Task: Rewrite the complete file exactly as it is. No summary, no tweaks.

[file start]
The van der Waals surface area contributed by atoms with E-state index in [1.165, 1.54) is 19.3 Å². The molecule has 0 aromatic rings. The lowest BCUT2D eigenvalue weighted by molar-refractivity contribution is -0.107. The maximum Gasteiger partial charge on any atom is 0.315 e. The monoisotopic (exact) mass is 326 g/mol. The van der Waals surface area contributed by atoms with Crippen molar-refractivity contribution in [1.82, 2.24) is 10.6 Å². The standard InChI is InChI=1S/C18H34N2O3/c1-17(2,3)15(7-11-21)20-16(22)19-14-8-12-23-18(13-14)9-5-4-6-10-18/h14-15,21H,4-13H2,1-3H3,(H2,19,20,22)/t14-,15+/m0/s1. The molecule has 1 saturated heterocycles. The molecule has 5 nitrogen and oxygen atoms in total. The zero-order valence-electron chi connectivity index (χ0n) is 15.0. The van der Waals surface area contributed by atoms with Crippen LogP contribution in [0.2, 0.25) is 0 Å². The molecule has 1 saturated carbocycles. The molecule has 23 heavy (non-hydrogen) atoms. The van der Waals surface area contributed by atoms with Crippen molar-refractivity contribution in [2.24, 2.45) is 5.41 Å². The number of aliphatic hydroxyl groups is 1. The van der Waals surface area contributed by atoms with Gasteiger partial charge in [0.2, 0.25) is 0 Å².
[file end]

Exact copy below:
The van der Waals surface area contributed by atoms with E-state index in [1.165, 1.54) is 19.3 Å². The molecule has 0 aromatic rings. The lowest BCUT2D eigenvalue weighted by molar-refractivity contribution is -0.107. The maximum Gasteiger partial charge on any atom is 0.315 e. The monoisotopic (exact) mass is 326 g/mol. The van der Waals surface area contributed by atoms with Crippen molar-refractivity contribution in [1.82, 2.24) is 10.6 Å². The standard InChI is InChI=1S/C18H34N2O3/c1-17(2,3)15(7-11-21)20-16(22)19-14-8-12-23-18(13-14)9-5-4-6-10-18/h14-15,21H,4-13H2,1-3H3,(H2,19,20,22)/t14-,15+/m0/s1. The molecule has 1 saturated heterocycles. The molecule has 5 nitrogen and oxygen atoms in total. The zero-order valence-electron chi connectivity index (χ0n) is 15.0. The van der Waals surface area contributed by atoms with Crippen LogP contribution in [0.2, 0.25) is 0 Å². The molecule has 1 saturated carbocycles. The molecule has 23 heavy (non-hydrogen) atoms. The van der Waals surface area contributed by atoms with Crippen molar-refractivity contribution in [2.24, 2.45) is 5.41 Å². The number of aliphatic hydroxyl groups is 1. The van der Waals surface area contributed by atoms with Gasteiger partial charge in [0.2, 0.25) is 0 Å².